September 11th has made it possible for the anti-immigration advocates to break out of their inside-the-beltway box and go out to the country on a rallying cry of fighting terrorism. The White House may not be able to deliver the political goods to push through its electoral outreach. Critics point to other polls that suggest Hispanic voters may be more interested in what matters to other Americans - education, crime, taxes, economic prosperity, health care - than they are swayed by the immigration strategy of either party. In a fascinating article by John O'Sullivan in the April 8, 2002 issue of National Review entitled "Hasta la Vista Baby: Bush's Hispanic Strategy Comes Unraveled," we learn of a recent study by political scientists James Gimpel and Karen Kaufman that showed not only that low-income Hispanics are staunch Democrats, a rather unsurprising conclusion, but that Hispanics actually became MORE Democratic the longer they stayed in the US. While Republican identification did rise with income, even at the highest levels Democrats retained a 10 point identification edge.
Hispanics were 12% of the Texas electorate in 1998 and are expected to be 20% within six years If other Hispanic politicians follow the Sanchez technique of stressing ethnic pride with low taxes, Texas could be in play even faster than that. As states like Texas and California become more important, and as more Hispanic immigrants become US citizens and register to vote, the political question of the day becomes who will benefit the most by this sea change. President Bush is gambling the future of his presidency on the answer. He may not be right. If the Bush Administration eventually decides that the electoral impact of high immigration is not to its advantage, if Hispanic voters continue to be more attracted by Democratic stands on mainstream economic and social issues than they are by Bush's pro-immigration symbolism, then even a pro-immigration President will have to reconsider whether continuing down this same road is good for America and, perhaps more importantly, for him.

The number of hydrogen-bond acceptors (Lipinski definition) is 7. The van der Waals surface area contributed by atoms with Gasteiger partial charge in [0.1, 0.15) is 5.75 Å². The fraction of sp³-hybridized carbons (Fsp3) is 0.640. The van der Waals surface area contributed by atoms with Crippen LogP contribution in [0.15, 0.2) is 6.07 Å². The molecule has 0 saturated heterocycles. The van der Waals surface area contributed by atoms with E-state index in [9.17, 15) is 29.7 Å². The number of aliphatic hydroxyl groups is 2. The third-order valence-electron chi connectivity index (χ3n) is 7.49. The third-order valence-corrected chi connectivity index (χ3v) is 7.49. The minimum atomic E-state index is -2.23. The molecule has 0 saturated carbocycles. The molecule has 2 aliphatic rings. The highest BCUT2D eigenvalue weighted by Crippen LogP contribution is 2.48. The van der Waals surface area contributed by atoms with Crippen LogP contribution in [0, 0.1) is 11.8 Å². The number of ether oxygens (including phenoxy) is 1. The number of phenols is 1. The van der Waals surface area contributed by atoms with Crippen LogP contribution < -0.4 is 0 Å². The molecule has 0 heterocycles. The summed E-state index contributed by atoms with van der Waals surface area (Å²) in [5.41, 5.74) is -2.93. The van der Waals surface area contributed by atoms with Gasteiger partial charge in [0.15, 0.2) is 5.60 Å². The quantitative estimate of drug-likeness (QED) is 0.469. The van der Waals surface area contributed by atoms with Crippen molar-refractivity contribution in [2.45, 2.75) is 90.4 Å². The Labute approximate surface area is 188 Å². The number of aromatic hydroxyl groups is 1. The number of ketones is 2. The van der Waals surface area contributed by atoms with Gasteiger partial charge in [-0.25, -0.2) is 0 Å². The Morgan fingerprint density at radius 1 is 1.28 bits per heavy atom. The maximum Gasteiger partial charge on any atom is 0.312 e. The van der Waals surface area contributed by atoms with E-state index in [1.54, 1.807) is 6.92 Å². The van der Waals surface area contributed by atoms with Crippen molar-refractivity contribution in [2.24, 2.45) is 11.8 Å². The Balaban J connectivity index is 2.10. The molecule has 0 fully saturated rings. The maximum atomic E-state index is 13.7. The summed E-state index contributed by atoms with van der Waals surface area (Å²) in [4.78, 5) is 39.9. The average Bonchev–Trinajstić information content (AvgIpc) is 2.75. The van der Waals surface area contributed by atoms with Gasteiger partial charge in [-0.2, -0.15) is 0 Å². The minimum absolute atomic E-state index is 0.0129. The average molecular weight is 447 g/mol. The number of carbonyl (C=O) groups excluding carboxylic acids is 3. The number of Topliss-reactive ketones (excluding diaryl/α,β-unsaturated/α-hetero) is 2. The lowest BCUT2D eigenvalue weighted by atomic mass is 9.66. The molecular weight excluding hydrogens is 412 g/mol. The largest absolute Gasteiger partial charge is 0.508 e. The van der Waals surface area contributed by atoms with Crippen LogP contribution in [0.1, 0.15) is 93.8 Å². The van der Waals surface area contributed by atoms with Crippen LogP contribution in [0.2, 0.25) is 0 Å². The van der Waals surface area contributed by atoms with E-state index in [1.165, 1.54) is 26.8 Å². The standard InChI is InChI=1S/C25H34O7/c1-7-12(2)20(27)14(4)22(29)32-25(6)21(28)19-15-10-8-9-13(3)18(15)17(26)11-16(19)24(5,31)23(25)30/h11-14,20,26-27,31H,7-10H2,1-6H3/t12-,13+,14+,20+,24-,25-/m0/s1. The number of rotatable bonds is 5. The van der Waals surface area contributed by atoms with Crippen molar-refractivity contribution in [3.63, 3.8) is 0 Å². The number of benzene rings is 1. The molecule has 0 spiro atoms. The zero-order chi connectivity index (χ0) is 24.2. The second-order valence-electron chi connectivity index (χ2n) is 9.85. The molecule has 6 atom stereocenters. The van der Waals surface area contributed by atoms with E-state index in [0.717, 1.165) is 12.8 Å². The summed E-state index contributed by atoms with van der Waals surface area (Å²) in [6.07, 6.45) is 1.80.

The beauty of this fratricidal struggle from the President's vantage point is that he can win even while losing. For pro-immigration Republicans, and there are many with the Wall Street Journal as their house organ, the aggressive pursuit of such an agenda positions the GOP to become the party of the moderation regardless of whether Hispanics turn out in their favor. So, when we look at Bush and Fox getting together, let's remember that it is not just about the Hispanic vote; the real pot of gold is the political center, for that, my friends, is where elections are won or lost.
About The Author
Gary Endelman practices immigration law at BP America Inc. The opinions expressed in this column are purely personal and do not represent the views or beliefs of BP America Inc. in any way.